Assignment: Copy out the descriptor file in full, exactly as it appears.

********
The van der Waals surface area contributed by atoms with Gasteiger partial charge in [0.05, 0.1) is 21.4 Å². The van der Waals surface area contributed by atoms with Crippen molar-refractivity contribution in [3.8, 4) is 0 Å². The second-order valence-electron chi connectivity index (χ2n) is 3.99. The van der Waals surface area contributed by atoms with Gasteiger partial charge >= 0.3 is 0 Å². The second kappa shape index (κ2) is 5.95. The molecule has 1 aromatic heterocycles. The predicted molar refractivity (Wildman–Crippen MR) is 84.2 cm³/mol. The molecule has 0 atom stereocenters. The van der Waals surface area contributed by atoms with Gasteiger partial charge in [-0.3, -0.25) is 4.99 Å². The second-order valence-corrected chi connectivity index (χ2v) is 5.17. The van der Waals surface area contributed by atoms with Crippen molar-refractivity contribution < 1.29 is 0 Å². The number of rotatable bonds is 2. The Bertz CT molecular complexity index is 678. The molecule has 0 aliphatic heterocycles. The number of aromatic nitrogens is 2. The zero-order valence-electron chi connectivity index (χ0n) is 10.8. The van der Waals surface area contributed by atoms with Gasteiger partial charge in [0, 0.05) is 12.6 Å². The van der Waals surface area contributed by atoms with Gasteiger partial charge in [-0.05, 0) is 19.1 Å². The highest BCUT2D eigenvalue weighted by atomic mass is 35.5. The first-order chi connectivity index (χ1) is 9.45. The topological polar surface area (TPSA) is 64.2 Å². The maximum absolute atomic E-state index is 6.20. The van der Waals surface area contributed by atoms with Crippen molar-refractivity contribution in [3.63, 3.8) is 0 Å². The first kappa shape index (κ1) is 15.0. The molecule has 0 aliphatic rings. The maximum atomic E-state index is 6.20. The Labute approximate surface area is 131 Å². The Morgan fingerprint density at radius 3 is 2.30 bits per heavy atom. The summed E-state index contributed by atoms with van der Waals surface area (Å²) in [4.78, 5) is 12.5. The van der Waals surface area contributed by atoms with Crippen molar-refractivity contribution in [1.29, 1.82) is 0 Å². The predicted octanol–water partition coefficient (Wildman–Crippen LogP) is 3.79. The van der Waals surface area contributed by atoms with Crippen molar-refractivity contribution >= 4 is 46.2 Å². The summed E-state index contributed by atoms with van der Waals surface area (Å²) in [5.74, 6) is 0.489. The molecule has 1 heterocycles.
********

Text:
The van der Waals surface area contributed by atoms with Gasteiger partial charge in [0.05, 0.1) is 21.4 Å². The van der Waals surface area contributed by atoms with Crippen molar-refractivity contribution in [3.8, 4) is 0 Å². The second-order valence-electron chi connectivity index (χ2n) is 3.99. The van der Waals surface area contributed by atoms with Gasteiger partial charge >= 0.3 is 0 Å². The second kappa shape index (κ2) is 5.95. The molecule has 1 aromatic heterocycles. The predicted molar refractivity (Wildman–Crippen MR) is 84.2 cm³/mol. The molecule has 0 atom stereocenters. The van der Waals surface area contributed by atoms with Gasteiger partial charge in [-0.3, -0.25) is 4.99 Å². The second-order valence-corrected chi connectivity index (χ2v) is 5.17. The van der Waals surface area contributed by atoms with Crippen molar-refractivity contribution < 1.29 is 0 Å². The number of rotatable bonds is 2. The Bertz CT molecular complexity index is 678. The molecule has 0 aliphatic heterocycles. The number of aromatic nitrogens is 2. The zero-order valence-electron chi connectivity index (χ0n) is 10.8. The van der Waals surface area contributed by atoms with Gasteiger partial charge in [0, 0.05) is 12.6 Å². The van der Waals surface area contributed by atoms with Gasteiger partial charge in [-0.05, 0) is 19.1 Å². The highest BCUT2D eigenvalue weighted by atomic mass is 35.5. The first-order chi connectivity index (χ1) is 9.45. The topological polar surface area (TPSA) is 64.2 Å². The maximum absolute atomic E-state index is 6.20. The van der Waals surface area contributed by atoms with Crippen molar-refractivity contribution in [3.63, 3.8) is 0 Å². The first kappa shape index (κ1) is 15.0. The molecule has 0 aliphatic rings. The maximum atomic E-state index is 6.20. The Labute approximate surface area is 131 Å². The Morgan fingerprint density at radius 3 is 2.30 bits per heavy atom. The summed E-state index contributed by atoms with van der Waals surface area (Å²) in [4.78, 5) is 12.5. The van der Waals surface area contributed by atoms with Crippen molar-refractivity contribution in [1.29, 1.82) is 0 Å². The predicted octanol–water partition coefficient (Wildman–Crippen LogP) is 3.79. The van der Waals surface area contributed by atoms with Crippen molar-refractivity contribution >= 4 is 46.2 Å². The summed E-state index contributed by atoms with van der Waals surface area (Å²) in [5.74, 6) is 0.489. The molecule has 1 heterocycles.